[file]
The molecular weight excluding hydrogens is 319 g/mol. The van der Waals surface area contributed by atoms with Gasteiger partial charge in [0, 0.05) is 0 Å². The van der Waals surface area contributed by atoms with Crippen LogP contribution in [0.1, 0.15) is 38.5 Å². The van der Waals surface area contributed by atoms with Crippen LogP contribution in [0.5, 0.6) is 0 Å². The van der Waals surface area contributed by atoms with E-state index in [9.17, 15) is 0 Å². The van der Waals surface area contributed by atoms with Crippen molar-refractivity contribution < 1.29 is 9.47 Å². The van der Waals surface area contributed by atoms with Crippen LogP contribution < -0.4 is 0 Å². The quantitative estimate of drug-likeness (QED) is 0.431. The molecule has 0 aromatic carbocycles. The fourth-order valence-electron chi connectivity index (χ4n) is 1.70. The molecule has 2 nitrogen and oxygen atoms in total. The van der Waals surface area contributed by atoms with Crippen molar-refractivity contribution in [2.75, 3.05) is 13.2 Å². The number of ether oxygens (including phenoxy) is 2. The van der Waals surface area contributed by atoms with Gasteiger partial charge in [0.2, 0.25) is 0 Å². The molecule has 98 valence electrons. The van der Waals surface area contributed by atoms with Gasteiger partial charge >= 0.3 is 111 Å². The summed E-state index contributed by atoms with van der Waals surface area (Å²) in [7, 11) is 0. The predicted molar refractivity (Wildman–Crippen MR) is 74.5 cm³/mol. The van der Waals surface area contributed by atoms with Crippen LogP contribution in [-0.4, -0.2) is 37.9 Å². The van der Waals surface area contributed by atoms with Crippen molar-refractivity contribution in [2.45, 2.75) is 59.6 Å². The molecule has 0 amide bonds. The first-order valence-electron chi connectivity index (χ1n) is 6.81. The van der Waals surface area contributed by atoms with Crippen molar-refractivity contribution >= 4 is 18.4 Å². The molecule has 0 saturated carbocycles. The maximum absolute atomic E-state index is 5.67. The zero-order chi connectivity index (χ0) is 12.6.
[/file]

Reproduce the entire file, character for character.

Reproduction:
The molecular weight excluding hydrogens is 319 g/mol. The van der Waals surface area contributed by atoms with Gasteiger partial charge in [0, 0.05) is 0 Å². The van der Waals surface area contributed by atoms with Crippen LogP contribution in [0.1, 0.15) is 38.5 Å². The van der Waals surface area contributed by atoms with Crippen LogP contribution in [0.5, 0.6) is 0 Å². The van der Waals surface area contributed by atoms with E-state index in [9.17, 15) is 0 Å². The van der Waals surface area contributed by atoms with Crippen molar-refractivity contribution < 1.29 is 9.47 Å². The van der Waals surface area contributed by atoms with Crippen LogP contribution < -0.4 is 0 Å². The quantitative estimate of drug-likeness (QED) is 0.431. The molecule has 0 aromatic carbocycles. The fourth-order valence-electron chi connectivity index (χ4n) is 1.70. The molecule has 2 nitrogen and oxygen atoms in total. The van der Waals surface area contributed by atoms with Crippen molar-refractivity contribution in [2.75, 3.05) is 13.2 Å². The number of ether oxygens (including phenoxy) is 2. The van der Waals surface area contributed by atoms with Gasteiger partial charge in [0.2, 0.25) is 0 Å². The molecule has 98 valence electrons. The van der Waals surface area contributed by atoms with Gasteiger partial charge >= 0.3 is 111 Å². The summed E-state index contributed by atoms with van der Waals surface area (Å²) in [7, 11) is 0. The predicted molar refractivity (Wildman–Crippen MR) is 74.5 cm³/mol. The van der Waals surface area contributed by atoms with Crippen LogP contribution in [-0.4, -0.2) is 37.9 Å². The van der Waals surface area contributed by atoms with Crippen molar-refractivity contribution in [2.45, 2.75) is 59.6 Å². The molecule has 0 amide bonds. The first-order valence-electron chi connectivity index (χ1n) is 6.81. The van der Waals surface area contributed by atoms with Crippen molar-refractivity contribution >= 4 is 18.4 Å². The molecule has 0 saturated carbocycles. The maximum absolute atomic E-state index is 5.67. The zero-order chi connectivity index (χ0) is 12.6.